The Herald of Everett, Washington
Customer service  |  Subscribe   |   Log in or sign up   |   Advertising information   |   Contact us
HeraldNet on Facebook HeraldNet on Twitter HeraldNet RSS feeds HeraldNet Pinterest HeraldNet Google Plus The Daily Herald on Linked In HeraldNet Youtube
HeraldNet Newsletters  Newsletters: Sign up  Green editions icon Green editions

'Beyond the Hills' a unflinching study of faith and superstition

  • Cosmina Stratan and Cristina Flutur in "Beyond the Hills," which is set in a monastery in Romania.

    Mobra Films

    Cosmina Stratan and Cristina Flutur in "Beyond the Hills," which is set in a monastery in Romania.

SHARE: facebook Twitter icon Pinterest icon Linkedin icon Google+ icon Email icon |  PRINTER-FRIENDLY  |  COMMENTS
By Robert Horton
Herald Movie Critic
  • Cosmina Stratan and Cristina Flutur in "Beyond the Hills," which is set in a monastery in Romania.

    Mobra Films

    Cosmina Stratan and Cristina Flutur in "Beyond the Hills," which is set in a monastery in Romania.

"Beyond the Hills" takes us to a remote -- in every sense -- monastery in Romania, a place where the trappings of the 21st century are visible, but not dominant. The movie is a fictionalized version of an event that happened recently at just such a monastery.
The incident begins with the arrival of Alina (Cristina Flutur), who has been working as a maid in Germany to make money. She is reuniting with Voichita (Cosmina Stratan), a devout nun at the monastery.
The film implies that after they grew up together in an orphanage, the two women became lovers. But Voichita has now given herself completely and sincerely to God, much to Alina's frustration and eventual irrational fury.
This simmering tension causes worried clucking amongst the other nuns, as well as the priest who presides over their very orthodox order. At a certain point Alina's uncontrollable responses are interpreted as something supernatural, and the movie shifts into the realm of modern exorcism.
But in no way is "Beyond the Hills" a horror film. Director Cristian Mingiu, whose "4 Months, 3 Weeks and 2 Days" was a riveting and award-winning international success, takes a studied, unhurried look at this uncomfortable subject.
Because Mingiu's style is so hands-off (he's not going to tell you what you're supposed to feel about all this), the movie can be interpreted in a variety of ways. Is it critical of the superstitions of religion, of the cold efficiency of the medical establishment, of bureaucracy that exists at every level?
Perhaps all of them, but Mingiu's even-handed approach doesn't give you the Oliver Stone-style haranguing that might make the film easier to watch. It may be that instead of social criticism, Mingiu is depicting the inability of people to listen to each other, a failing that happens in scene after scene.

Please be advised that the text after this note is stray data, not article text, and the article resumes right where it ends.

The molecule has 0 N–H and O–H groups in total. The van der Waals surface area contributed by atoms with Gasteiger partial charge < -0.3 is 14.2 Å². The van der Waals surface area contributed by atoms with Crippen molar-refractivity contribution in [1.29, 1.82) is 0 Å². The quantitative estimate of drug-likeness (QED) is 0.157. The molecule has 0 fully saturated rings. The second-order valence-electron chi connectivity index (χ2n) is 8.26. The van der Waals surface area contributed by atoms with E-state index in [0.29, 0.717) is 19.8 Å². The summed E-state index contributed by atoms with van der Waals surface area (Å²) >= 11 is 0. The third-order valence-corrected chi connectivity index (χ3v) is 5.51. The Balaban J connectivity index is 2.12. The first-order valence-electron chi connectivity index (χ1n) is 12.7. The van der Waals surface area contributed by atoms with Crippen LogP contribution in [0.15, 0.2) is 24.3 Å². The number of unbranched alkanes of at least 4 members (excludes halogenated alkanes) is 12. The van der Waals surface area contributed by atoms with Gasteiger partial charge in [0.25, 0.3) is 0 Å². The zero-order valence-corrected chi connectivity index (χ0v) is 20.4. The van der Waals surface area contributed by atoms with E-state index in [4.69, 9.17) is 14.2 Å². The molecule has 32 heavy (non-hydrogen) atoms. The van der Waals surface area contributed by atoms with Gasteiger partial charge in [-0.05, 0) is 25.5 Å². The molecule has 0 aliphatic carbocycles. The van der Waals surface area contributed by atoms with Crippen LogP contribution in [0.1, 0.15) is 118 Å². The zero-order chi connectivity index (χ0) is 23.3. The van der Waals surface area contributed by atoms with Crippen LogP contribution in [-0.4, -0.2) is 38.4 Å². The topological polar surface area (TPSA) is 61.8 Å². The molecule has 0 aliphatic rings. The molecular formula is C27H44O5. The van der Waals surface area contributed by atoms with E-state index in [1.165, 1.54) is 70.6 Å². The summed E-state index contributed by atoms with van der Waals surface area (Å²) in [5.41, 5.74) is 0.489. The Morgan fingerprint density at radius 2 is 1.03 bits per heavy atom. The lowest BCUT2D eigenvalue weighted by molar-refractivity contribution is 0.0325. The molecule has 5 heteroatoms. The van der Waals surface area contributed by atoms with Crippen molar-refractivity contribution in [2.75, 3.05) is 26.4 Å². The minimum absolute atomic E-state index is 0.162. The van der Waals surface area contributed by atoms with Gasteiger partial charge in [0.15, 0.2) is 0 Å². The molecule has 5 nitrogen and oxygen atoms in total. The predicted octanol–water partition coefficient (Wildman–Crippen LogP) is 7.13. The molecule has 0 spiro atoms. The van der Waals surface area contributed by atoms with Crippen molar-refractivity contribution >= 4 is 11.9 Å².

At 150 minutes, the movie is not exactly a breeze, although the rhythm of it becomes almost hypnotizing after a while. It helps that the people on screen are so interesting to look at, even the nuns in their full habits; Stratan is especially compelling, with her utter simplicity and her true-believer's unblinking gaze.
Nobody's evil and nobody's a villain, and everything turns out wrong anyway. This skeptical vision leads to a final shot that is enigmatic, yet somehow seems to say it all.

"Beyond the Hills" 3 stars
Two formerly intimate friends reunite at a remote monastery, where one of them has become a devout nun. This simmering tension leads to a troubling series of mistakes, in Cristian Mingiu's slow but mostly hypnotizing study of a world in which there is no actual evil, but where nothing works well regardless. In Romanian, with English subtitles.
Rated: Not rated; probably R for nudity, subject matter.
Showing: Seven Gables.
Story tags » Movies

More Entertainment Headlines


Weekend to-do list

Our to-do list full of ideas for your weekend


Share your comments: Log in using your HeraldNet account or your Facebook, Twitter or Disqus profile. Comments that violate the rules are subject to removal. Please see our terms of use. Please note that you must verify your email address for your comments to appear.

You are logged in using your HeraldNet ID. Click here to update your profile. | Log out.

Our new comment system is not supported in IE 7. Please upgrade your browser here.